EU could sus­pend Poland’s vot­ing rights

Kuwait Times - - INTERNATIONAL -

The Euro­pean Union warned Poland yes­ter­day it would “im­me­di­ately” move to sus­pend its vot­ing rights in the bloc if it pushes ahead with a mass sack­ing of Supreme Court judges. Pres­i­dent An­drzej Duda’s un­ex­pected ve­to­ing of two con­tro­ver­sial re­forms, in­clud­ing one tar­get­ing the Supreme Court, had not ended the risk to the in­de­pen­dence of the Pol­ish ju­di­ciary, said Brus­sels.

Euro­pean Com­mis­sion Vice Pres­i­dent Frans Tim­mer­mans has given Poland one month to re­duce con­cern about the mea­sures be­ing pushed through by the right-wing govern­ment in War­saw, or face sanc­tions. The le­gal re­forms have trig­gered mass street protests in Poland and raised fears for the rule of law in one of the EU’s lead­ing east­ern for­mer com­mu­nist states.

“In this past week some things have changed in Poland-and some things have not,” Tim­mer­mans told re­porters af­ter Euro­pean Com­mis­sion­ers met on the is­sue for the sec­ond week in a row. Dutch­man Tim­mer­mans said he “must ac­knowl­edge and wel­come that pres­i­dent Duda has an­nounced his de­ci­sion to veto two of the four laws” but noted that two had al­ready passed, and that the govern­ment would keep try­ing to push through the oth­ers.

Tim­mer­mans said the EU “asks the Pol­ish au­thor­i­ties not to take any mea­sure to dis­miss or force the re­tire­ment of Supreme Court judges. If such a mea­sure is taken the com­mis­sion is ready to im­me­di­ately trig­ger the Ar­ti­cle 7 pro­ce­dure.” Ar­ti­cle 7 is a never-be­fore-used EU process de­signed to up­hold the rule of law, a so-called “nu­clear op­tion” that can freeze a coun­try’s right to vote in meet­ings of EU min­is­ters.

Govern­ment to press ahead

Separately, the Euro­pean Com­mis­sion will launch le­gal ac­tion against Poland over one of the re­forms that did go through, tar­get­ing the coun­try’s com­mon courts, Tim­mer­mans said. That could lead to Poland be­ing hauled be­fore the bloc’s high­est court and even­tu­ally given a fine. Brus­sels and War­saw have been at log­ger­heads over the le­gal changes ever since the right-wing Law and Jus­tice (PiS) party took power in 2015 and an­nounced re­forms to Poland’s con­sti­tu­tional court.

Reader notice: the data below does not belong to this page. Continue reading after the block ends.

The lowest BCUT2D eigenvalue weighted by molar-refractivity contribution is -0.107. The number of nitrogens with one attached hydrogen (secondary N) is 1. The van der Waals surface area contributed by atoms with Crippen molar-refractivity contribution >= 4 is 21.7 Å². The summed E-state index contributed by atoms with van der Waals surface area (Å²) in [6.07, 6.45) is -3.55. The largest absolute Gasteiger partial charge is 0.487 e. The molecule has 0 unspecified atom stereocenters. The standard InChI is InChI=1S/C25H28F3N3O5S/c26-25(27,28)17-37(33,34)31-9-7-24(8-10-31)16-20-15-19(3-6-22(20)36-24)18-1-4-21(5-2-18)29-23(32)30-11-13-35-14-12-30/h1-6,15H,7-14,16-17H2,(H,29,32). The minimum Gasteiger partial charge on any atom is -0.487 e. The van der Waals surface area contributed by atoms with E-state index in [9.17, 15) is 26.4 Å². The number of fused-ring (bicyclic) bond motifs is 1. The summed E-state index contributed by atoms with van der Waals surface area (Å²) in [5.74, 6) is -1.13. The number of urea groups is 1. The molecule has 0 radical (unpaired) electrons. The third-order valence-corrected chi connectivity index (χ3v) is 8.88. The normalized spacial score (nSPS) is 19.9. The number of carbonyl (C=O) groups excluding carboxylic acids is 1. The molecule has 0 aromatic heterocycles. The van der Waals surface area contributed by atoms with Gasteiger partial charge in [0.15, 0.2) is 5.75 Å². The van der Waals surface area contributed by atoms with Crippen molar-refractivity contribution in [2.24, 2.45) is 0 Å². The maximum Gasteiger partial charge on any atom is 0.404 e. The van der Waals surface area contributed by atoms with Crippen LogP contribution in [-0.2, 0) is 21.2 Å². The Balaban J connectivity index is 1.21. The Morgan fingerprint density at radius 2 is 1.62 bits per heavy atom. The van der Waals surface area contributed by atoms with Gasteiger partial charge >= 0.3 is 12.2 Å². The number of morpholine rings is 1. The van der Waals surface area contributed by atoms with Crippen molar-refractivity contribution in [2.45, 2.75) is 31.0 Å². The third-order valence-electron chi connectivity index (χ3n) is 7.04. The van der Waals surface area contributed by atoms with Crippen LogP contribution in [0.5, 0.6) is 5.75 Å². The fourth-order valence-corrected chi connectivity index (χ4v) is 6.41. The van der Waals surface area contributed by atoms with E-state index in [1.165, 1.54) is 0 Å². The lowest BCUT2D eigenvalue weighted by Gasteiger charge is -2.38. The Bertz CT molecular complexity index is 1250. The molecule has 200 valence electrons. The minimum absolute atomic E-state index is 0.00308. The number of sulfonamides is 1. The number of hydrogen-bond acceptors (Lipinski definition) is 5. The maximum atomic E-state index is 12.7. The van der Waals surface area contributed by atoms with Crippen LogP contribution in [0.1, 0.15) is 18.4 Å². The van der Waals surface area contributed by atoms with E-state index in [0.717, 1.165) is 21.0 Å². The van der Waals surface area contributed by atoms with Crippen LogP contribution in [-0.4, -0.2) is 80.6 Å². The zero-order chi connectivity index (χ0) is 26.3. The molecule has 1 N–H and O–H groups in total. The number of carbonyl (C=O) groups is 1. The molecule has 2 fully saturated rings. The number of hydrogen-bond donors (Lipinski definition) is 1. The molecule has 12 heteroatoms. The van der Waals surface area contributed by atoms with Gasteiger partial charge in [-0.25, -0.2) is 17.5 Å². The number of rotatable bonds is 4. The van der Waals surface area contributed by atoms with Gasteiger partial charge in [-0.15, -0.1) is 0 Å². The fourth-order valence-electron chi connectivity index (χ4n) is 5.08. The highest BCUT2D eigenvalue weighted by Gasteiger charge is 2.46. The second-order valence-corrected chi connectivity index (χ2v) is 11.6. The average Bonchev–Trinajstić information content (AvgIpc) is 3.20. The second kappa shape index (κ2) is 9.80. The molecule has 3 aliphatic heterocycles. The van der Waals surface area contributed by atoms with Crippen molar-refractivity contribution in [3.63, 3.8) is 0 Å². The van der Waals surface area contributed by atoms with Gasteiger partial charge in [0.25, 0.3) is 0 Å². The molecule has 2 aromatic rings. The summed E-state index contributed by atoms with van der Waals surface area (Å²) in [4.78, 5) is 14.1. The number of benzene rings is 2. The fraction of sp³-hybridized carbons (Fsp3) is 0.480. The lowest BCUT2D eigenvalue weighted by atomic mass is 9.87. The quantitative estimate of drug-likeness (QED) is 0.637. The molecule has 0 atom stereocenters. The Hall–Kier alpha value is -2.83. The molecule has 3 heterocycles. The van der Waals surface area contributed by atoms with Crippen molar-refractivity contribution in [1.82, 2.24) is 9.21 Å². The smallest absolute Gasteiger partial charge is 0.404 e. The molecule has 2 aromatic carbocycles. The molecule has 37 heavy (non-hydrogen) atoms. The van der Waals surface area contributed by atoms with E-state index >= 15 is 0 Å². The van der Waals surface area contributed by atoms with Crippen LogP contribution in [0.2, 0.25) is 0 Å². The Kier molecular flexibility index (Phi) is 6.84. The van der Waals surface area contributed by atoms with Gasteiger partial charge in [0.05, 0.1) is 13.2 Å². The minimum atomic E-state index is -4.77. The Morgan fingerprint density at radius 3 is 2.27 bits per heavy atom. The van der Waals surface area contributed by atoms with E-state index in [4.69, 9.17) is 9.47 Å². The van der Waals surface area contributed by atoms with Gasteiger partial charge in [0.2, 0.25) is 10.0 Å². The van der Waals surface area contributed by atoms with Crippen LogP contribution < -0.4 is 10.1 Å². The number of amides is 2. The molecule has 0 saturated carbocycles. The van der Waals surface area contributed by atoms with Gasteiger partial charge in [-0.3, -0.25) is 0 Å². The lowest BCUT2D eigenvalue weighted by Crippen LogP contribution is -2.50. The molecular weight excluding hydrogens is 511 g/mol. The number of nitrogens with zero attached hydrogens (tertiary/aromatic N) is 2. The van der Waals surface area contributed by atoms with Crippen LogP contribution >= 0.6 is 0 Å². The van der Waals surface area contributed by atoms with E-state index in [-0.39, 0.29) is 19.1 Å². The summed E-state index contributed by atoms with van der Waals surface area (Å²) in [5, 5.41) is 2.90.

This month the govern­ment pushed through a bill that would have re­in­forced po­lit­i­cal con­trol over the Supreme Court and an­other al­low­ing par­lia­ment to choose mem­bers of a body de­signed to pro­tect the in­de­pen­dence of the courts. Duda ve­toed those two while sign­ing into law an­other mea­sure that al­lows the jus­tice min­is­ter to uni­lat­er­ally re­place the chief jus­tices of the com­mon courts. Pol­ish Prime Min­is­ter Beata Szydlo has in­sisted that PiS will press ahead with the oth­ers.

While the EU’s an­nounce­ment yes­ter­day marks a fur­ther rais­ing of the stakes in its con­fronta­tion with Poland, the chances are slim that its vot­ing rights could ac­tu­ally be sus­pended. Pop­ulist Hun­gar­ian Prime Min­is­ter Vik­tor Or­ban has vowed he would in­stantly veto any such move by the EU. The EU brought in Ar­ti­cle 7 in re­sponse to fears about the rule of law in the wave of east­ern states like Poland join­ing af­ter 2004, al­though it was mainly in­tended as a back­stop or threat that had lit­tle chance of be­ing used. EU Jus­tice Com­mis­sioner Vera Jourova said Tues­day that the Pol­ish cri­sis had caused a “very high level of ner­vos­ity” about whether it would “af­fect the whole EU sys­tem of mu­tual recog­ni­tion of court de­ci­sions”. — AFP

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